With only limited knowledge of Luftwaffe strengths and production statistics, the Air Ministry’s Air Intelligence Branch entered World War II at a significant disadvantage, and with a minimal understanding of the enemy’s order-of-battle that anyway would change dramatically with the occupation of France, Belgium, and the Netherlands. Conversely, the Luftwaffe’s grasp of the Royal Air Force (RAF) was considerable, partly because of the very public debate in Great Britain on the subject of relative fighter and bomber squadrons, but also because of the espionage of Dr. Herman Goertz in 1938, who had visited and sketched numerous RAF airfields in southern and eastern England. Nevertheless, the German Air Ministry never fully appreciated the scale of RAF losses in France in 1940, amounting to 944 aircraft, including 450 fighters, leaving Fighter Command with only 502 planes with which to defend the country from the long-dreaded assault on London from the air, an offensive that had been anticipated since the aerial bombardment of Madrid, Guernica, and Barcelona.
The shortcomings of British details of the Luftwaffe would be rectified during 1940 by aircrew interrogations and, latterly, signals sources including Enigma intercepts and radio direction-finding. Thereafter, technical intelligence became predominant, with German and British scientists making research breakthroughs at an astonishing pace in an effort to gain an edge over the enemy. Both sides pursued proximity fuses, atomic weapons, jet engines, guided bombs, pilotless aircraft, rockets, radar, and electronic countermeasures, and some of the German projects were to be disclosed to the Secret Intelligence Service in the Oslo Report.
In strategic terms, the confrontation between the Luftwaffe and the RAF during the summer of 1940, which came to be known as the Battle of Britain, proved crucial, as Adolf Hitler’s plan for an invasion depended on establishing air superiority. However, handicapped by obsolescent Heinkel 111 bombers and the poorly performing but more modern Junkers 88, the Luftwaffe’s tactic of concentrating on the destruction of the RAF on the ground and in the air was canceled at the end of August, just when it was achieving its objective. Hitler’s intervention, and his insistence on transferring the attacks to London, enabled the RAF to regroup just as it was on the point of collapse. Poor Luftwaffe intelligence resulted in the High Command’s failure to grasp how successful the Messerschmitt-109s had been. On 13 August, the German offensive began in earnest with 702 single-engined fighters, 227 twin-engined Me-110s, 875 serviceable bombers, and 316 dive bombers, ranged against 749 Hurricanes and Spitfires, a strength improved by the introduction of 490 aircraft built during July. The Luftwaffe lost 45 planes, compared to 13 RAF fighters, and six of the RAF pilots survived to fly again. On the next day, the Luftwaffe had 19 aircraft shot down to the RAF’s eight. On 15 August, the Luftwaffe lost 75 planes to the RAF’s 34, and on 16 August the results were much the same, with 45 German aircraft destroyed for only 21 RAF fighters. On 18 August, 71 intruders were shot down for 27 defenders, but the Luftwaffe aircrews had greatly exaggerated their claimed successes so German air intelligence estimated the RAF was down to its last hundred planes, whereas on 23 August, having been replenished, it actually had 700 serviceable fighters. During August, the RAF had lost 359 aircraft for 653 enemy planes, and the shortage was not in fighters, but qualified pilots, whose numbers were running dangerously low. However, the real turning point was an accidental German attack on London on 25 August for which a reprisal air raid on Berlin was launched. Infuriated, Hitler ordered London to be flattened, and on 7 September a force of 300 bombers, with 600 escorts headed toward the Thames and were met by 23 RAF squadrons. Forty German planes were shot down, compared to 28 RAF fighters. These statistics mystified the Luftwaffe analysts, who on 8 September had calculated the RAF’s fighter strength at 465, of which only 345 were likely to be serviceable, but since then German pilots had claimed 288 kills, thereby theoretically leaving the RAF with only 177 planes.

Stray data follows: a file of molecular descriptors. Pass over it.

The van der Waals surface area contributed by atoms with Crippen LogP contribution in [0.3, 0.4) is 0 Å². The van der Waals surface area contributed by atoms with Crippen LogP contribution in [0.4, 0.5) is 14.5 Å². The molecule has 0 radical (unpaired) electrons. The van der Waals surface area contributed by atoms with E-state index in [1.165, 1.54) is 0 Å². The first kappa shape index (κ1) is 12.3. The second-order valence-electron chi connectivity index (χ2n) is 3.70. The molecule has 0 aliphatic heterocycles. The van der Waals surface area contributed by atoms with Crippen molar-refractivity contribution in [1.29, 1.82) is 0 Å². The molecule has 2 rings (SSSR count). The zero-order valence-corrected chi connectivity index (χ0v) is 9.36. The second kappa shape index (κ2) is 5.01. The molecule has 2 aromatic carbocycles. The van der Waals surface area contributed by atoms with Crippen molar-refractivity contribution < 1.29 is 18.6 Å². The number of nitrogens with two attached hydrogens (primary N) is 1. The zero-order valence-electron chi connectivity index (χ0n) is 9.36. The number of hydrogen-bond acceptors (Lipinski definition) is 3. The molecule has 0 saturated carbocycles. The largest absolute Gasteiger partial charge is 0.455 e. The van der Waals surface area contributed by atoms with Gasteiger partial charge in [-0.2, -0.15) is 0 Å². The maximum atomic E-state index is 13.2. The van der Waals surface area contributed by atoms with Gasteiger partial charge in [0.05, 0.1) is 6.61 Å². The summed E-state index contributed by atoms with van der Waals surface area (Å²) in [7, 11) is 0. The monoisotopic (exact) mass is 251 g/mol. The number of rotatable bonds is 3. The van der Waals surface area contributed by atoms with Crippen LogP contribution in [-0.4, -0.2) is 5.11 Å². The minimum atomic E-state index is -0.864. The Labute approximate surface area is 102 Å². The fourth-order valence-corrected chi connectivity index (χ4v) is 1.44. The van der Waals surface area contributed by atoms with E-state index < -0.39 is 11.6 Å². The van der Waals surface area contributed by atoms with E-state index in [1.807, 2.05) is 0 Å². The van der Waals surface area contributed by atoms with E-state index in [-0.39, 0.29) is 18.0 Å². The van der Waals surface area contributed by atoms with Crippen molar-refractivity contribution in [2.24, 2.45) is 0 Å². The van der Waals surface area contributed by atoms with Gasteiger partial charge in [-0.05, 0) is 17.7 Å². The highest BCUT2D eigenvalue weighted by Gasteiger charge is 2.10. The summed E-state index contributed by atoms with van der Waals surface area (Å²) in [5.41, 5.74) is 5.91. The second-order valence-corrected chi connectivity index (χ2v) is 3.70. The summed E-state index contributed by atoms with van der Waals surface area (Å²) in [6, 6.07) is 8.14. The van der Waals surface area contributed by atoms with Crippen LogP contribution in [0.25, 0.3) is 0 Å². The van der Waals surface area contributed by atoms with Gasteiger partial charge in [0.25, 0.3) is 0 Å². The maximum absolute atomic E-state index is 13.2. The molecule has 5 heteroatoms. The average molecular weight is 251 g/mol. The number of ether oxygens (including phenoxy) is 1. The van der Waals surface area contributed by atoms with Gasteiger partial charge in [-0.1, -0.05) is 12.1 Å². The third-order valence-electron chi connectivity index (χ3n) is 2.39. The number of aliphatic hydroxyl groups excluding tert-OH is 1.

On Sunday, 15 September, 300 RAF fighters flew against the largest raid ever and shot down 60 intruders for the loss of 26 defenders (even though the BBC claimed 185 raiders were shot down); this final conflict persuaded Hitler that the air supremacy required for a successful cross-Channel invasion had not been accomplished, so he ordered an indefinite postponement of Operation SEELÖWE. Early in October, with the weather deteriorating, the Luftwaffe abandoned all further daylight missions over England, and the attempt to eliminate RAF Fighter Command was over. From 10 July until the end of October, the Luftwaffe lost 1,773 aircraft, compared to the RAF’s 915, and there was not a single week during that period that the raiders inflicted greater losses on the RAF.